• Tove M Taalesen

Top five Swedish traditions you'd love!

1. "Fika"

Swedes prefer not to translate the word "fika". They don’t want it to lose significance and become a mere coffee break. It is one of the first words you will learn when visiting Sweden, right after "tack" (thank you) and "hej" (hello). Fika is much more than having a coffee. It is a social phenomenon, a legitimate reason to set aside a moment for quality time. Fika can happen at any time, morning as well as evening. It can be savoured at home, at work or in a café. It can be with colleagues, family, friends, or someone you are trying to get to know. It is a tradition observed frequently, preferably several times a day.

2. Midsummer's Eve

Midsummer is a popular celebration. Midsummer's Eve is always celebrated on the Friday between 19. and 25. June. People usually dance around a Midsummer pole on Midsummer's Eve. This is a pole that is covered in leaves and floral wreaths. Many adults and children also wear floral wreaths on their heads. At Midsummer, it is common to eat herring, salmon, new potatoes and strawberries. Swedish people all over the world are celebrating this joyful evening. Take a look at the Swedish embassy close to you if you want to explore this tradition.

3. Crayfish Party

Its common to have a crayfish party at the end of August in Sweden. Crayfish are to be eaten outdoors, and gaily coloured paper lanterns should be hung round the table. Both the tablecloth and the colourful plates are also supposed to be of paper. People wear bibs round their necks and comic paper hats on their heads. They often drink a glass or more of spirits with their meal, called "snaps". After eating crayfish and enjoying a couple of "snaps" they often sing homemade songs. The day after a party like this is usually a tough hangover day if you're not careful with the liquor.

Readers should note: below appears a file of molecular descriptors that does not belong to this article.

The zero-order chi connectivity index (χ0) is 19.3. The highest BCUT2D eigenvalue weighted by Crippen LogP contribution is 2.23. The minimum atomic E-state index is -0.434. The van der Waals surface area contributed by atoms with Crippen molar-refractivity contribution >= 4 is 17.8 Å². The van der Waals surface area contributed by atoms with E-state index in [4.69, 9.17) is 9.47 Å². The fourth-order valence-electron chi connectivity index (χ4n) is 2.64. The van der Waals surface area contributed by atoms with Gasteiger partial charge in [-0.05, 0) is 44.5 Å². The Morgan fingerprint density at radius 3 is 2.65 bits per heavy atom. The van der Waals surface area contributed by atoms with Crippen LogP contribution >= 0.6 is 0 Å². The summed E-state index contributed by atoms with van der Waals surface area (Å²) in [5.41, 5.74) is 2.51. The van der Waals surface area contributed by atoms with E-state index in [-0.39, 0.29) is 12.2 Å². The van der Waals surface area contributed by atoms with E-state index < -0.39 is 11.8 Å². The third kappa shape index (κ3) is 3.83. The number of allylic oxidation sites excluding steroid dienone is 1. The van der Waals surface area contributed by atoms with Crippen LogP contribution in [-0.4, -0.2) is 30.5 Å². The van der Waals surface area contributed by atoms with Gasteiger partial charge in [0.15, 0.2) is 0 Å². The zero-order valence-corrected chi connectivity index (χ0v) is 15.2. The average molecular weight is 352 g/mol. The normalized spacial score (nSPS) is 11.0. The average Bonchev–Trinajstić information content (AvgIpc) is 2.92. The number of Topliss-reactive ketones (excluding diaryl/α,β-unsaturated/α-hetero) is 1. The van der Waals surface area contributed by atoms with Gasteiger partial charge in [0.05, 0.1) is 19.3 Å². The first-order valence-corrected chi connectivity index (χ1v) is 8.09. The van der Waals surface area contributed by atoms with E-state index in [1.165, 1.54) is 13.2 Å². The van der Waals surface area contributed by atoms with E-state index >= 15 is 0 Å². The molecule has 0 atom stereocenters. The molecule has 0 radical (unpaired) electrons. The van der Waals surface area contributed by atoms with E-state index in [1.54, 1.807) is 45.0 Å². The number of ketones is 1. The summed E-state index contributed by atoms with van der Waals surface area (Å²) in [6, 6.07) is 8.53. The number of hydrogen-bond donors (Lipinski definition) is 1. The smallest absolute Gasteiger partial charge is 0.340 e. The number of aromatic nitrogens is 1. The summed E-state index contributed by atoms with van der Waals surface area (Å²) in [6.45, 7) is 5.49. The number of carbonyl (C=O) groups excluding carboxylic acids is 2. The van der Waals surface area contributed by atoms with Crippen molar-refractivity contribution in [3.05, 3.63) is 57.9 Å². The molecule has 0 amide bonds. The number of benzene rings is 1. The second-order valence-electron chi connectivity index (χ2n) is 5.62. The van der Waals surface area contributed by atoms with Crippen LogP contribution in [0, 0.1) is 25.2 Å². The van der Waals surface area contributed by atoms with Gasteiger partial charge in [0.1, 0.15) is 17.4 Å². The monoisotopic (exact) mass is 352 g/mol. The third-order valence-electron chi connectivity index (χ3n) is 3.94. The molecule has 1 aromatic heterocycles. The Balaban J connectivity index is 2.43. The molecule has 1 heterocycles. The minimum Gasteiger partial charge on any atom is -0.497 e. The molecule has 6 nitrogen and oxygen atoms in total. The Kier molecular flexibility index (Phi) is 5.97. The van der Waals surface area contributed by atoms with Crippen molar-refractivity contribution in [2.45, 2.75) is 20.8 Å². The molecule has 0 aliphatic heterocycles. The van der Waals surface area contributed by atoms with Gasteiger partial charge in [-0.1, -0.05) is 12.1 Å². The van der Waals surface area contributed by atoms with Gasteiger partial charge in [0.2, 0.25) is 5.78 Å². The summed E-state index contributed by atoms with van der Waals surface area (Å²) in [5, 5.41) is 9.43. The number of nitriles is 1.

4. The Swedish summer house, a love affair

In June, tens of thousands of Swedes abandon towns and cities and head to their summer houses for rest and relaxation. The appeal seems completely ageless. So what is it about the Swedish cottage that generation after generation still finds irresistible?

The simple life, back to basic with outdoor living and childhood memories, like no hot water and electricity. Times are changing and their summer houses are desirable properties because of increasing property prices.

5 . December 13.

Saint Lucy's Day is on December13. In Sweden Saint Lucy's Day is celebrated in order to bring back the light following winter. The winter in the nordic countries are dark and cold and the people need to brighten the days with celebrations, Children in preschools and schools wear white clothes and sing special songs about Saint Lucy and Christmas. Every family make their own "lussekatter" a bun with saffron.

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